How to live a lower waste life – the basics
Here are 12 ways to live with less rubbish, and move towards a Low Waste lifestyle
Living a lower waste life doesn’t mean giving up all your favorite treats and luxuries. It just means taking a more conscious approach to what you buy, and thinking about how you will dispose of packaging , and eventually, the item itself, in an environmentally sustainable way.
How we started living a lower waste life
A few years ago, my family and I started looking for ways we could change what we did and what we bought, to reduce waste ending up in landfill.
We made a few changes at a time, so it was not completely overwhelming. As I wrote about in my post about Progress over Perfection, it was better to make small steps that became habits that we can keep up. And those small changes can add up over time to reduced waste, and sometimes to spending less money – a win for us, as we want to live a frugal life as well as a low waste life.
The idea of living a completely Zero Waste life is a bit of a stretch for most of us, to be honest. It’s not realistic to produce no waste at all, in my view, and I wouldn’t want people to take an ‘all-or-nothing’ approach to this idea. It’s better to do something than nothing, and to focus on what’s within our control, when making choices about what we buy.
Top 12 ideas for reducing waste:
- Use reusable water bottles and coffee cups. Use metal or glass water bottles and reusable coffee cups for takeaway drinks.
- Reduce use of disposable paper products. Instead of using paper towels and napkins, choose reusable cloth versions. You can often replace a paper kitchen towel with a cloth tea towel, to do a similar job.
- Minimize food waste. Use leftovers, create jams, chutneys and sauces from surplus fruit and vegetables, and stretch your food budget by meal planning.
- Use a compost bin/compost service or worm farm. All organic matter, such as fruit and vegetable scraps, can go into the compost or worm farm. If you have a council collection in your area, use that if you don’t have a compost bin.
- .Take your own lunch – with utensils Bring your lunch in a reusable lunch box, and remember to take cutlery. Or take your own containers if you buy takeaway lunches such as sushi.
- Buy larger packaging sizes, instead of single serve packaging. Buy the largest size available or in bulk, and divide into smaller reusable containers.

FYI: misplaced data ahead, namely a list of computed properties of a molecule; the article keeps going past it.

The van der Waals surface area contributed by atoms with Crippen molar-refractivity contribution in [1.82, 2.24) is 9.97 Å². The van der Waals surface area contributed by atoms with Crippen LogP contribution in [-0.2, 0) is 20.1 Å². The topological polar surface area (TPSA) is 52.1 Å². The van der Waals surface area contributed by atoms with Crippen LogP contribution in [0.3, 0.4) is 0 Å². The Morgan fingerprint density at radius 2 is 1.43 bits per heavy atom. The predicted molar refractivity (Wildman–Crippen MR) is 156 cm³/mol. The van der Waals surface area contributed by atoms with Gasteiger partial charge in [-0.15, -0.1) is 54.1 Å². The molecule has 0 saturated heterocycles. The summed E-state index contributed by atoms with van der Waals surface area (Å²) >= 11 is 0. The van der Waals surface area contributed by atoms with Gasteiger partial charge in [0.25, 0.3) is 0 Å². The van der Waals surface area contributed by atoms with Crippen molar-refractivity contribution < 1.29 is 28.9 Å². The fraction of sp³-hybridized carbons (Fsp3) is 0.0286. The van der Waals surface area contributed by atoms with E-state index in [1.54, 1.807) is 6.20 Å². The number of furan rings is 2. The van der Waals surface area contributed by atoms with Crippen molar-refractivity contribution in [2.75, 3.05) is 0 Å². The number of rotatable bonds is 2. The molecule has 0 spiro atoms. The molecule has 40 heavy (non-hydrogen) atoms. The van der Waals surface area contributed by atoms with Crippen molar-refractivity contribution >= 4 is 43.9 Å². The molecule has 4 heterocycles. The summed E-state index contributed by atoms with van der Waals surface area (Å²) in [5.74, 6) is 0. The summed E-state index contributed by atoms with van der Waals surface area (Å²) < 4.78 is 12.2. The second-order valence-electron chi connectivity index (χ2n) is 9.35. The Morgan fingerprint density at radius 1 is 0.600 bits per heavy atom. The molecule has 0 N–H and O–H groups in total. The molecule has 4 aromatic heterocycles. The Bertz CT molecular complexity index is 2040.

- Bring reusable containers for bulk buying. Use reusable containers such as jam jars for bulk loose items, such as nuts, rice, grains, and dried fruit.
- Swap plastic packaging for recyclable / reusable packaging. Where you can, swap to products sold in glass, aluminium or cardboard, rather than plastic packaging.
- Use reusable shopping bags. Luckily in New Zealand, we generally don’t have plastic shopping bags now. If you live somewhere that doesn’t have a plastic bag ban, use shopping bags made from cloth or recycled/recyclable plastic.
- Recycle everything that you can. Recycle what you can, according to what your local council can collect and other schemes in your area such as soft plastic recycling or Terracycle collections.
- Buy second hand clothes and household items. Buy from charity shops, online trading sites, garage sales, swap items with friends. And sell or donate items that you no longer need.
- And also important … talk to people about what you are doing to reduce waste (if they are interested!). Sharing your tips and ideas might influence and encourage other people to take on some of these waste saving ideas. If we all make changes, they could add up to big results overall.
It’s not just down to us as consumers to do all the work though…
I’m not naïve enough to think that all the environmental problems we are currently facing can be fixed if we all make a few changes to our habits. There are huge systemic problems with our economic model of ‘profit at any cost’ and the endless production of goods that we are encouraged to keep consuming, in order to make huge profits for companies.
Products aren’t often made to last, and it is usually expensive and hard to repair broken items. Fashions change weekly, and we are encouraged by advertising to buy the next big thing, the latest technology, the newest car, the new and improved convenience product.
It’s hard to live outside of this system in the Western world. And I realize that many people are living in poverty, and and are making the best choices they can with the resources they have.
But maybe we can reject some of these endless consumerist ideas, and choose to make different choices. We can purchase from companies that are putting environmental sustainability at the centre of what they do. And we can boycott and lobby companies that are still creating mountains of waste from their products.
What do you think? I’d love to hear your thoughts and views.
Please leave a comment below.